She began writing poems and stories at a young age, and “found her work being published in a variety of periodicals by the time she was in her early twenties.”[3] Les Songes en Équilibre, (1942) was Hébert’s first collection of poems published. It got good reviews and won her the Prix David.

In 1943 her cousin, Hector de Saint-Denys Garneau, “died of a heart attack at the age of 31. In 1952, her only sister Marie died suddenly of an illness. These two events would help shape her poetic vision, full of images of death and drowning.”[4]

No Quebec publisher would publish her 1945 collection of stories, Le Torrent. It was finally published in 1950 at the expense of Roger Lemelin.[3]

Hébert was affiliated with Canada’s first film bureau. She worked for Radio Canada, Film Board of Canada and National Film Board of Canada during the 1950s.[2]

Again, she could not find a publisher for her second book of poetry, Le Tombeau des rois (The Tomb of Kings), and had to publish it at her own expense.[3] In 1954 Hébert used a grant from the Royal Society of Canada to move to Paris, thinking that the city would be more receptive to her writing.[3]

Hébert returned to Canada in the 1990s. Her last novel Un Habit de lumière was published in 1998.

Hébert died of bone cancer on January 22, 2000 in Montreal.[5]


Hébert’s first book of stories, Le Torrent, “a collection of tales that appeared in 1950, shocked the reading public” but has “become a classic.”[6]

Les Chambres de bois (1958), her first novel, “contained particularly original imagery, exploring mortally constrained worlds in which interaction is based on brutal passion and primitive violence.”[6] The book “signaled a significant shift in style and content for Québécois literature. Instead of realistic discourse, we find a literature of rebellion that is experimental and expresses a deep sense of alienation.”[4]

In 1970, “Hébert convincingly demonstrated her virtuosity in the great novel Kamouraska. Here she skillfully combines two plots in a 19th-century Québec setting. The writing has a breathless, anguished and romantic rhythm that underlines well-controlled suspense.[6]

Hébert “has been less prolific as a writer of poetry than of fiction, but her relatively small number of works has earned her a prominent place in the canon of Québécois poetry.”[3]

“Hébert’s road to maturity as a poet had three stages. In 1942 she published her first collection, Les Songes en équilibre in which she portrays herself as existing in a dreamlike torpor.”[6]

“In 1953 Le Tombeau des rois appeared, in which the self triumphs over the powerful dead who rule our dreams.”[6]

“Finally, in 1960 (when Québec was in the spring of the Quiet Revolution), the powerful verse of Mystère de la parole reveals the liberated self.”[6] Mystère was a “new cycle of poems inspired by light, the sun, the world, and the word…. Thus Hébert’s poetic trajectory was complete: from writing about solitary, anguished dreams, she had arrived at a form of expression that was both opulent and committed to the real world.”[7]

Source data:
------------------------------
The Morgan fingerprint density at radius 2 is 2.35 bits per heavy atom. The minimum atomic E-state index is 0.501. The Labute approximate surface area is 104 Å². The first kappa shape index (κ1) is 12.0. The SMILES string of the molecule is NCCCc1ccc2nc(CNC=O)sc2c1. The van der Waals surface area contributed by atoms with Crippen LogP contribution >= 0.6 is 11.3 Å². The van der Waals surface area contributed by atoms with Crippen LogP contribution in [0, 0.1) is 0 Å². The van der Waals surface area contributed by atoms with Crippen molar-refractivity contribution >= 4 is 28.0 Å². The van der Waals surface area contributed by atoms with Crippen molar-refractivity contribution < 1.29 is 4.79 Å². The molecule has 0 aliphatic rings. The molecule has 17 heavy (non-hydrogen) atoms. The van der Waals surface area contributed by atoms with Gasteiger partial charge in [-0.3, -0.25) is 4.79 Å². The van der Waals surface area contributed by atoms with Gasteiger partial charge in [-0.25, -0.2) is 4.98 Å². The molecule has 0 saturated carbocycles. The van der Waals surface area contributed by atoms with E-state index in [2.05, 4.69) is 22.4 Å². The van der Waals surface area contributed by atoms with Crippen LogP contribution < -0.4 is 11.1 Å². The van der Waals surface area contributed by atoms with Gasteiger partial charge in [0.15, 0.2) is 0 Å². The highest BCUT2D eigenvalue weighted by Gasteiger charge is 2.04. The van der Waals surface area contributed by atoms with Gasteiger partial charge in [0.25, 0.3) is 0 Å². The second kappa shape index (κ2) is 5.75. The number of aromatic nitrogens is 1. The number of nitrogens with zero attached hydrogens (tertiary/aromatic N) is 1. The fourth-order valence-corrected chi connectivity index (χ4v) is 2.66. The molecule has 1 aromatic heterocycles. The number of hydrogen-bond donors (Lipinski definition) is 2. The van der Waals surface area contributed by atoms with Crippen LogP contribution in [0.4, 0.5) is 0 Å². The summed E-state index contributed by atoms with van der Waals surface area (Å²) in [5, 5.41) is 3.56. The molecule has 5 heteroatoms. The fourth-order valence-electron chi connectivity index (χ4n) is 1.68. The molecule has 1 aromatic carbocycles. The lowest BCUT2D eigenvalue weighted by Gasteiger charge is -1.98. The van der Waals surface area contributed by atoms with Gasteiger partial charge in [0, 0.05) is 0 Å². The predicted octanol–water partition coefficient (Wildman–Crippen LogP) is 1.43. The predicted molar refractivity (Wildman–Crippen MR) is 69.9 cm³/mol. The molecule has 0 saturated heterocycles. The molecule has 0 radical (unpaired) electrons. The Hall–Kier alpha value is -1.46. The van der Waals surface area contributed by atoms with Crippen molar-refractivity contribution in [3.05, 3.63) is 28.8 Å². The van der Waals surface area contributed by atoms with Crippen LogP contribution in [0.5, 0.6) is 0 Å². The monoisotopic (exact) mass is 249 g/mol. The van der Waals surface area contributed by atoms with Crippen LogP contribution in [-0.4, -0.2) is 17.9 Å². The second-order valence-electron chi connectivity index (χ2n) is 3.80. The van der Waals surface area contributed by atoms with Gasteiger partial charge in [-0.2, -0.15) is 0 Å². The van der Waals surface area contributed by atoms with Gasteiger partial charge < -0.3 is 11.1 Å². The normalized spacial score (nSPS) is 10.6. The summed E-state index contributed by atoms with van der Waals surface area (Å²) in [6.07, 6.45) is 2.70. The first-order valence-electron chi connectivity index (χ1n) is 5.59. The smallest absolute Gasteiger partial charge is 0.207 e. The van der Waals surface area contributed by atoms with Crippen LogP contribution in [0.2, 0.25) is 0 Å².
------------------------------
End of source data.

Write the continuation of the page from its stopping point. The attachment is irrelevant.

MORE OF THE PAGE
Hébert’s first book of poetry, Les Songes en Équilibre, won Quebec’s Prix David.[3] She won the Prix France-Canada and the Prix Duvernay in 1958 for Les chambres de bois.[8]

Hébert was elected a Fellow of the Royal Society of Canada in 1960.[6]

Her Poèmes (a reprinting of Le Tombeau des rois, coupled with a section of new poems, Mystère de la parole) won the Governor General’s Award for poetry in 1960. She twice won the Governor General’s Award for fiction, for her novels Les enfants du sabbat (1975) and L’enfant chargé des songes (1992).[4]

She won the Molson Prize in 1967.[7]

Hébert won France’s Prix de librairies for her 1970 novel Kamouraska and its Prix Fémina for her 1982 novel Les fous de Bassan. Both books have also been made into movies, Kamouraska in 1973 directed by Claude Jutra, and Les fous de Bassan in 1986 by Yves Simoneau.[6] Kamouraska also won the Grand Prix of the Académie royale de la langue françaises de Belgique.[4]

Hébert’s work has been translated into at least seven languages, including English, German, Italian, Japanese, and Spanish. The First Garden, the English translation of Le premier jardin, won the Félix Antoine-Savard Prize for Translation in 1991,[8]

L’école Anne-Hébert, opened in Vancouver in 1983, is an elementary school that offers instruction from kindergarten through grade 6 in French only.[9]

In 2013, documentary filmmaker Michel Langlois released Anne des vingt jours, a biographical documentary about Hébert.[10]

Commemorative postage stamp
On September 8, 2003, to commemorate the 50th anniversary of the National Library of Canada, Canada Post released a special commemorative series, “The Writers of Canada”, with a design by Katalina Kovats, featuring two English-Canadian and two French-Canadian stamps. Three million stamps were issued. The two French-Canadian authors used were Hébert and her cousin, Hector de Saint-Denys Garneau.[11]